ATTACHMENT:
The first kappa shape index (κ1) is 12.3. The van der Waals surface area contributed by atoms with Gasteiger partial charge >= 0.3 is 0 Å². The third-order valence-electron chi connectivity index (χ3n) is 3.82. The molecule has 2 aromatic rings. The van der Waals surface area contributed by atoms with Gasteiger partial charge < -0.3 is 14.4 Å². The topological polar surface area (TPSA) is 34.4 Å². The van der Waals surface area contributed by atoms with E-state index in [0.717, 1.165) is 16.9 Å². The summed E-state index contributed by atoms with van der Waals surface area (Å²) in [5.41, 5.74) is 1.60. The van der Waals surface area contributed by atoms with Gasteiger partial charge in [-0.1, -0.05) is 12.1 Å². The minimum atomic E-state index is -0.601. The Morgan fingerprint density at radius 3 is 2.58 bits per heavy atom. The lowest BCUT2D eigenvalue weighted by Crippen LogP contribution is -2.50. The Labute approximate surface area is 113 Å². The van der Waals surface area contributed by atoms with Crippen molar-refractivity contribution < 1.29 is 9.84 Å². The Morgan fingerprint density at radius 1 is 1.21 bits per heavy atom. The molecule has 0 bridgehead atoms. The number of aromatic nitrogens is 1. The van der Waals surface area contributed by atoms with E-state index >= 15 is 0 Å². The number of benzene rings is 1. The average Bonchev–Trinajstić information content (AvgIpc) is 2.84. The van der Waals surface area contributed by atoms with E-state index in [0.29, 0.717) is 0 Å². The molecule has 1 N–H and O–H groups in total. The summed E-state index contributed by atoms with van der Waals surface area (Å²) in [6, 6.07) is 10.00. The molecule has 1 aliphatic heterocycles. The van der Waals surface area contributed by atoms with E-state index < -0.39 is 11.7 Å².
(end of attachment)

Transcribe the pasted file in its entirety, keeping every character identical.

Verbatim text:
The first kappa shape index (κ1) is 12.3. The van der Waals surface area contributed by atoms with Gasteiger partial charge >= 0.3 is 0 Å². The third-order valence-electron chi connectivity index (χ3n) is 3.82. The molecule has 2 aromatic rings. The van der Waals surface area contributed by atoms with Gasteiger partial charge < -0.3 is 14.4 Å². The topological polar surface area (TPSA) is 34.4 Å². The van der Waals surface area contributed by atoms with E-state index in [0.717, 1.165) is 16.9 Å². The summed E-state index contributed by atoms with van der Waals surface area (Å²) in [5.41, 5.74) is 1.60. The van der Waals surface area contributed by atoms with Gasteiger partial charge in [-0.1, -0.05) is 12.1 Å². The minimum atomic E-state index is -0.601. The Morgan fingerprint density at radius 3 is 2.58 bits per heavy atom. The lowest BCUT2D eigenvalue weighted by Crippen LogP contribution is -2.50. The Labute approximate surface area is 113 Å². The van der Waals surface area contributed by atoms with Crippen molar-refractivity contribution < 1.29 is 9.84 Å². The Morgan fingerprint density at radius 1 is 1.21 bits per heavy atom. The molecule has 0 bridgehead atoms. The number of aromatic nitrogens is 1. The van der Waals surface area contributed by atoms with E-state index >= 15 is 0 Å². The number of benzene rings is 1. The average Bonchev–Trinajstić information content (AvgIpc) is 2.84. The van der Waals surface area contributed by atoms with E-state index in [0.29, 0.717) is 0 Å². The molecule has 1 N–H and O–H groups in total. The summed E-state index contributed by atoms with van der Waals surface area (Å²) in [6, 6.07) is 10.00. The molecule has 1 aliphatic heterocycles. The van der Waals surface area contributed by atoms with E-state index < -0.39 is 11.7 Å².